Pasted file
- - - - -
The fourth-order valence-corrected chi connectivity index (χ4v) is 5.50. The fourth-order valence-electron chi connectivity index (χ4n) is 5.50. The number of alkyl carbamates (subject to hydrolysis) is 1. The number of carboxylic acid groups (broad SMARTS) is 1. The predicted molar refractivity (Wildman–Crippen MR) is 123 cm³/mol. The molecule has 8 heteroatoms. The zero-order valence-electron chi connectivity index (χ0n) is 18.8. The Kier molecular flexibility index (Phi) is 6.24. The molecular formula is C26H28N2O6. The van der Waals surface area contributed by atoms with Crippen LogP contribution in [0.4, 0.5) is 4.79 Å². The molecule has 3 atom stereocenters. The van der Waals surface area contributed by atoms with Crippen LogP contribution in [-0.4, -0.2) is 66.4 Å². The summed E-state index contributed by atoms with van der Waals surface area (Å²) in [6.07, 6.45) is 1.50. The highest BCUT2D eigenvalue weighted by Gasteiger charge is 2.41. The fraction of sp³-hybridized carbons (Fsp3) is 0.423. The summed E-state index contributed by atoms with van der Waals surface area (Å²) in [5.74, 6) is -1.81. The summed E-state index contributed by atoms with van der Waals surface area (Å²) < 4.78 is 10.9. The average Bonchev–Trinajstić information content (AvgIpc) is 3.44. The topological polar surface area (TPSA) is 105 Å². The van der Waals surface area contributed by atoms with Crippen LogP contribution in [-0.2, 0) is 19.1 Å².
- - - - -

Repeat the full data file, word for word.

The fourth-order valence-corrected chi connectivity index (χ4v) is 5.50. The fourth-order valence-electron chi connectivity index (χ4n) is 5.50. The number of alkyl carbamates (subject to hydrolysis) is 1. The number of carboxylic acid groups (broad SMARTS) is 1. The predicted molar refractivity (Wildman–Crippen MR) is 123 cm³/mol. The molecule has 8 heteroatoms. The zero-order valence-electron chi connectivity index (χ0n) is 18.8. The Kier molecular flexibility index (Phi) is 6.24. The molecular formula is C26H28N2O6. The van der Waals surface area contributed by atoms with Crippen LogP contribution in [0.4, 0.5) is 4.79 Å². The molecule has 3 atom stereocenters. The van der Waals surface area contributed by atoms with Crippen LogP contribution in [-0.4, -0.2) is 66.4 Å². The summed E-state index contributed by atoms with van der Waals surface area (Å²) in [6.07, 6.45) is 1.50. The highest BCUT2D eigenvalue weighted by Gasteiger charge is 2.41. The fraction of sp³-hybridized carbons (Fsp3) is 0.423. The summed E-state index contributed by atoms with van der Waals surface area (Å²) in [5.74, 6) is -1.81. The summed E-state index contributed by atoms with van der Waals surface area (Å²) < 4.78 is 10.9. The average Bonchev–Trinajstić information content (AvgIpc) is 3.44. The topological polar surface area (TPSA) is 105 Å². The van der Waals surface area contributed by atoms with Crippen LogP contribution in [-0.2, 0) is 19.1 Å².